Remote work is becoming increasingly common and with it comes the challenge of creating a company culture that keeps all its team members motivated and productive, particularly remote employees. Companies that fail at keeping top remote talent or seeing the value of remote employees often do so because they haven’t altered their organization to accommodate their remote workers. Companies that are successful at creating a remote friendly culture tweak traditional approaches to communication, hiring, and team interactions.
Make working remotely a priority
Remote culture should be priority when adding it to a company’s culture. Managers of remote teams or teams with both remote and in-office employees should give remote employees as much access as possible to avoid making remote employees from feeling distant. One way to do that is by treating remote employees like in-office employees and in-office employees as remote employees. Managers should respond quickly to remote employees while in-office employees set up appointments. They should have great written communication skills to compile information for remote employees to consume on their own time and to help foster relationships between the remote and in-office employees.
Designing offices to mirror the ambiance remote employees are accustomed to creates a similar work environment with the same benefits for both its in-office and remote employees. Traditional offices with remote staff members can alienate their remote workers by holding impromptu meetings in offices without video call capabilities and posting information on bulletin boards or whiteboards. This can leave remote employees feeling left out and unhappy with their position which can affect their work. Daily, prerecorded conference calls are one way to create inclusivity for remote workers.
Remote and co-location employees communicate differently. For a company that has both remote and in-office employees, communication must be adjusted so that remote employees feel they have access to the same information as their in-office coworkers. Using cloud-based, team collaboration tools and services for both in-office and remote employees ensures that information is being captured and shared with all members of a team. Text chat tools can be used to encourage casual chit-chat among all employees similar to the interactions in-office employees participate in around the water cooler or in break rooms.
Whichever tools chosen should reflect the company’s culture. A company’s day-to-day toolset will help create a remote company culture through shared experiences and collaboration like a co-located office creates through in-person interactions. It is also important that these tools help keep remote team members up to date. Video conferencing tools, chat apps, and comment sections in project management tools keep remote team members connected.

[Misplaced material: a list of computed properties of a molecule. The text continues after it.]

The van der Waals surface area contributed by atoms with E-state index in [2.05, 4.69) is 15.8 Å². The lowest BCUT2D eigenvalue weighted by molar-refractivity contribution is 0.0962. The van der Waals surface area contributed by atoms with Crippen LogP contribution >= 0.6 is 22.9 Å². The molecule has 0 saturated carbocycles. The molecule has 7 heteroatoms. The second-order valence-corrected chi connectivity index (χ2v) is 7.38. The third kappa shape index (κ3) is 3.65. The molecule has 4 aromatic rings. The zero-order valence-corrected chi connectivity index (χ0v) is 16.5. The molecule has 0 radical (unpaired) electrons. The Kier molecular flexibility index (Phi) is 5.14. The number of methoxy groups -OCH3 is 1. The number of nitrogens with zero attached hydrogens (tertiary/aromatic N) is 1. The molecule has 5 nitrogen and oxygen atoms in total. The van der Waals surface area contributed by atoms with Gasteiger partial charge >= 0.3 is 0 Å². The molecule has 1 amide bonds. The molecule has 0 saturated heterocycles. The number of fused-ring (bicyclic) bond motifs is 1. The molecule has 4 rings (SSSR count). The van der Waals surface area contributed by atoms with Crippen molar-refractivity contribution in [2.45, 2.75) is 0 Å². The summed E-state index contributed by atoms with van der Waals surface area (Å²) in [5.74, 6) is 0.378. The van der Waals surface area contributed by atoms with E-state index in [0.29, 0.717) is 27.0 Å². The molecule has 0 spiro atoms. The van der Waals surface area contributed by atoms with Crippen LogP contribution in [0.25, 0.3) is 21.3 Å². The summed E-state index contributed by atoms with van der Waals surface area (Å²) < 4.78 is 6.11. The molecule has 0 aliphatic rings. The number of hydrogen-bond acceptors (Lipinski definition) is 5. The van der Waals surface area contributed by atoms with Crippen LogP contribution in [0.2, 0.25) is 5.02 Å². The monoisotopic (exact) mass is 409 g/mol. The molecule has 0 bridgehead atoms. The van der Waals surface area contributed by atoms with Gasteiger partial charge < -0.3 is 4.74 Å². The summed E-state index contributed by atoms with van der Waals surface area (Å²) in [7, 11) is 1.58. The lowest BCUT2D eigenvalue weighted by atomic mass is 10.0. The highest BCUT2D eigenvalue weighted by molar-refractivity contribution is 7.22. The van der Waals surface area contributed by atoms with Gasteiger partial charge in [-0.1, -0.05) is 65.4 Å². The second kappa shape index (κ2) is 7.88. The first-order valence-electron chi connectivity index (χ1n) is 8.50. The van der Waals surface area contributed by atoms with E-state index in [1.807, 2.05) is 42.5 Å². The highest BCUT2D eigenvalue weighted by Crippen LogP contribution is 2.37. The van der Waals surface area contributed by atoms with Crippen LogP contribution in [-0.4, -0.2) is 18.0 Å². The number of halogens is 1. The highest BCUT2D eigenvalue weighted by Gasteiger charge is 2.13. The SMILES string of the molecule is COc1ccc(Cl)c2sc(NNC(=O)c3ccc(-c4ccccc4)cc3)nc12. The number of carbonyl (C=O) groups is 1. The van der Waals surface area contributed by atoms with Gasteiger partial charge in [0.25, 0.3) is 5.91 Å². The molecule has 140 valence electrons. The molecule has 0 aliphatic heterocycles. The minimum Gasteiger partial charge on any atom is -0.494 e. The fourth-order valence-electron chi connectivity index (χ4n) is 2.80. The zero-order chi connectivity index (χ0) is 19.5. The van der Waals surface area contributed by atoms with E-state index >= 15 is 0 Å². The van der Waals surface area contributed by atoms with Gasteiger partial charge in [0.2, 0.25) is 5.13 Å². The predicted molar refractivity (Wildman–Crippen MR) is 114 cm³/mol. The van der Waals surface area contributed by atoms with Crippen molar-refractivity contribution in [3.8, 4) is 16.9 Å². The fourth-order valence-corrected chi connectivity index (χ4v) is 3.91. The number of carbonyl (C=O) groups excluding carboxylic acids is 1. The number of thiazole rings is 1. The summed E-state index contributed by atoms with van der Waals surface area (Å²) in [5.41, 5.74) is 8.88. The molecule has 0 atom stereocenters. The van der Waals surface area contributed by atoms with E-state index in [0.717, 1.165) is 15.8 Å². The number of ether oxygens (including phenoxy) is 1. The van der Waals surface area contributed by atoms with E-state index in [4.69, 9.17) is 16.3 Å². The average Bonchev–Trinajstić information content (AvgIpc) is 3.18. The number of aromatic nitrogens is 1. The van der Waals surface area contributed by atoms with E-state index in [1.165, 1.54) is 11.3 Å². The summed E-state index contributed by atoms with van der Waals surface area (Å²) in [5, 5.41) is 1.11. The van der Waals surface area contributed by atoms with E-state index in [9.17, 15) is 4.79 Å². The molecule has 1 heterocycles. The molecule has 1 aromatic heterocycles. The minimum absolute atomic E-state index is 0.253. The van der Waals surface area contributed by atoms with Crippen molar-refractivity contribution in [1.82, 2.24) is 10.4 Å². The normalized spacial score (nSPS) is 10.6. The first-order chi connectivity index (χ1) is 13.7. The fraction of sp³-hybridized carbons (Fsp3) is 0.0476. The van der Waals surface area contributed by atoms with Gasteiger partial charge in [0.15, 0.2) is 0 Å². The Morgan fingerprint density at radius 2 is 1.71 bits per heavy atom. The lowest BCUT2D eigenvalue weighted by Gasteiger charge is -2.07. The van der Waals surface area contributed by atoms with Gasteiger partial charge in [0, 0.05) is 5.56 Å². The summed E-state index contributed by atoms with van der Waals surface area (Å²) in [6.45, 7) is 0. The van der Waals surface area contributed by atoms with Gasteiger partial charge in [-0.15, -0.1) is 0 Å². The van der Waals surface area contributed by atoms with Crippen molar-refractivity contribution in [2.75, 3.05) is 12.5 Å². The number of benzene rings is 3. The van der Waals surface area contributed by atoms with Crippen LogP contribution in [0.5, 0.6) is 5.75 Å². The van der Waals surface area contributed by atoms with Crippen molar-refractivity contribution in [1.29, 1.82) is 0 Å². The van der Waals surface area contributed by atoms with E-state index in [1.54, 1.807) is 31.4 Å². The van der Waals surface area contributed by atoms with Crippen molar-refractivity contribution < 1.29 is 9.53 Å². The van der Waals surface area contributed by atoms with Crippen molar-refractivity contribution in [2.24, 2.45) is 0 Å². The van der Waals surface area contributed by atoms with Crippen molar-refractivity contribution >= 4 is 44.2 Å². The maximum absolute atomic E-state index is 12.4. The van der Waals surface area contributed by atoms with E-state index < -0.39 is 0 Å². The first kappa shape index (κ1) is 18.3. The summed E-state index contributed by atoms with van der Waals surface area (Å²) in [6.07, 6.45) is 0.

Hire people who already fit within the company culture
Establishing a great remote company culture occurs as the team is being formed. Employers should put in time and effort to hire remote employees who embody company values. Some values and skills that companies should consider adding to their culture and to look for in potential remote employees are time management, positive attitude, and reliability just to name a few. When a candidate’s values are aligned with the company’s, it builds a stronger team. It also lessens the difficulty managers face when building and maintaining remote teams or teams with a mix of in-office and remote employees.
Longer hiring processes give both the employer and the candidate time to carefully consider if they fit within the company. It also provides them with the opportunity to get to know members of the team. Longer processes also reduce unconscious bias as they are more thorough and involve more people. Some companies use trial projects to measure a candidate’s fit for a position. This shows the employer what the candidate can do remotely. The candidate receives feedback and experiences what it’s like working for a company remotely.
Invest in face-to-face interactions
Some companies bring their remote employees in a few times a year for team-building events and pay for their travel expenses. Monthly happy hours, fun company events, and quarterly in-person meetings help bring team members together and fight the isolation that remote employees may experience. Retreats are popular among remote companies because they give employees the chance to meet face-to-face, often for the first time, and encourage camaraderie and new ideas. These types of events are celebratory and get employees excited about meeting each other. The relationships that are built during these events add value to the company in the long term.
Face-to-face meetings and events in general strengthen the ties employees have with the company and their colleagues. They also provide context that can be lost via email, chat, or phone. Leaders and employees can have meaningful interactions. Leaders can gain valuable feedback while offering the transparency and trust needed to share and accomplish company goals.
Wrapping It All Up
The key to creating a great company culture for remote workers is by creating a company culture that prioritizes remote work instead of making exceptions for remote employees. Communication is the determining factor for success or failure for a company’s efforts to build a remote-friendly culture. The right communication tools go a long way in closing the gaps between in-office employees and remote employees. Finding the right remote employee also decreases the difficulty of building a company culture for remote workers. Finally, face-to-face interactions, while less common for remote employees, still prove to be important when designing a company culture with remote employees in mind.